This is about your ability to disseminate the learning that you've gained from working in this way, or for the young people to disseminate the learning they gain from working in this way.

We're asking you the same questions here. How will you disseminate the learning? Who will you work with, who's coming to you for advice?

The second really important thing we're looking for here is genuine youth leadership in the work. We want to see evidence of posts being held by young people, evidence of how young people have a strategic impact on your work, or how you're really sharing leadership with them in a thorough and strategic way.

Examples of change is something we're really interested in. How can you evidence the change that the young people have had in their lives or in issues that they care about?

And how can you link that back to creativity? We want to help you build the case for this way of working. And we want to see examples of the ways in which young people's voices are really developed through this work.

And then the other thing to say about this priority is that this isn't just for arts organisations who work with young people. It’s equally for your organisations that are set up around supporting young people, but use creativity.

So you can apply to us from either one of those ways. So some quick case studies for this priority.

Company Three Youth Theatre Company who creates transformative work by working in really long term collaborations between young people and professional artists.

And they also present that work to an audience who has an influence over those young people's lives. And they share their practice through play texts sensory training. So they have a wider impact.

42nd St. Young people connections, the opportunity to campaign about what's important to them and they're expressing and how to express themselves. And all those things through creativity.

And finally, the Creative Academies Limited. They're based in Sandwell in the Midlands, and they bring creative change making opportunities to young people to support them to reach their full potential.

So far, what we're not probably going to fund in this area is an individual organisation's young people or children's programme that's adjacent to the organisations main work.

If the young people have no real opportunity to influence the main work of the organisation, we're unlikely to find you.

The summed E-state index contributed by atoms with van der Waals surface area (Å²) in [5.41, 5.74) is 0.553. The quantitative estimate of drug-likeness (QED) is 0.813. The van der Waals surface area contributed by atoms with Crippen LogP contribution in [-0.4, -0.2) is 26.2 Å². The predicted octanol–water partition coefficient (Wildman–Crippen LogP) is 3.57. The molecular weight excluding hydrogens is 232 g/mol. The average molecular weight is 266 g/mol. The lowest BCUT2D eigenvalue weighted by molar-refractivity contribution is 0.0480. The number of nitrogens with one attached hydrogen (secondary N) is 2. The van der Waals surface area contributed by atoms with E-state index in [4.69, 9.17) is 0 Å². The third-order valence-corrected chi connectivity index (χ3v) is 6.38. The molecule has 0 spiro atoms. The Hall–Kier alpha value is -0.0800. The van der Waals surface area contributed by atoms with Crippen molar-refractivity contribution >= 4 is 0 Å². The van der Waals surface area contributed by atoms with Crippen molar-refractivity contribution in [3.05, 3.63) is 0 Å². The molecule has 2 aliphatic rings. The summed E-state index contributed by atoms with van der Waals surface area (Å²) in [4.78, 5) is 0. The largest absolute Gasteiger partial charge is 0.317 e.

And we say all of this, recognising the intrinsic benefit of creativity to children and young people, but we're not supporting work that's just focused on the creativity.

It's work that's focused on developing their lives, or of seeking how that creativity influences the way they live in their society, the changes they make.

And that does mean that cultural education programmes in schools or after schools, are probably not going to be supported through this priority.

Just finally from me. So I've talked a lot and I know you've probably got loads of questions you want to ask. This isn't the only way that arts organisations can approach us.

As Veda said creative, confident communities, our other strategic aim is open. It has a community approach, it focuses really strongly on co-creation, on community co-creation in any work.

So if you think that actually your work is more of a link to that it's worth having a look at that one.

And the other thing is that in fairer future, we have the justices, Migrant Justice, Gender, justice, and Racial justice.

We absolutely appreciate that creativity has a really important role in those areas, particularly in as a means of impacting the public narrative.

So if you feel that you want to have a look at those as well, you could have a look through them. Although obviously, with both creative, confident communities and the other justice areas, we have to reiterate that that will be highly competitive funding.

So I know that you've probably got lots of questions to ask so I'm going to ask Luna, if you can to start the questions.

Thank you.

Q&A - questions are in bold


Hi, everyone. I'm Luna and the Comms Manager at Esmée Fairbairn Foundation. And I am a short-ish woman from Southeast Asia. I have long black hair, and I am in our office in Kings Cross.

I'm going to get started with the questions, starting with a very good, good intro question, I think is how do we define arts and creativity?


Oh, that's tough. I mean, we haven't. And that's really deliberate in the sense that we want to be open to as wide a form of arts and creativity as we can get.

The only restrictions we have is that we are a charitable foundation and that we can only fund the non-profit sector. So we're unlikely to fund sectors that are largely commercial, or work that is going into an entirely commercial art form.

Creativity can be really wide. I mean, we are seeing a lot of creative organisations coming up to us with projects that are around food, for example, or around things that would be considered design or bordering on the edge of technology. I mean, we're really open to a variety of of definitions of creativity.


And just staying on definitions for a moment, how do we define young people?


Do we have an answer to that? No, I don't know that I do.


I suppose the majority of the organisations that we've funded and we do recognise for a lot of young people that hit their mid 20s, there's a bit of a cliff edge in terms of how they're defined as young people.

So I think that it's really important for us to kind of better understand, you know, how, for example, in our youth lead change work, we say up to 25, up to the age of 25.

So it's fairly broad, it's very long, but we are kind of understanding that for young people that find themselves in their mid 20s, suddenly, they're considered to be much older people.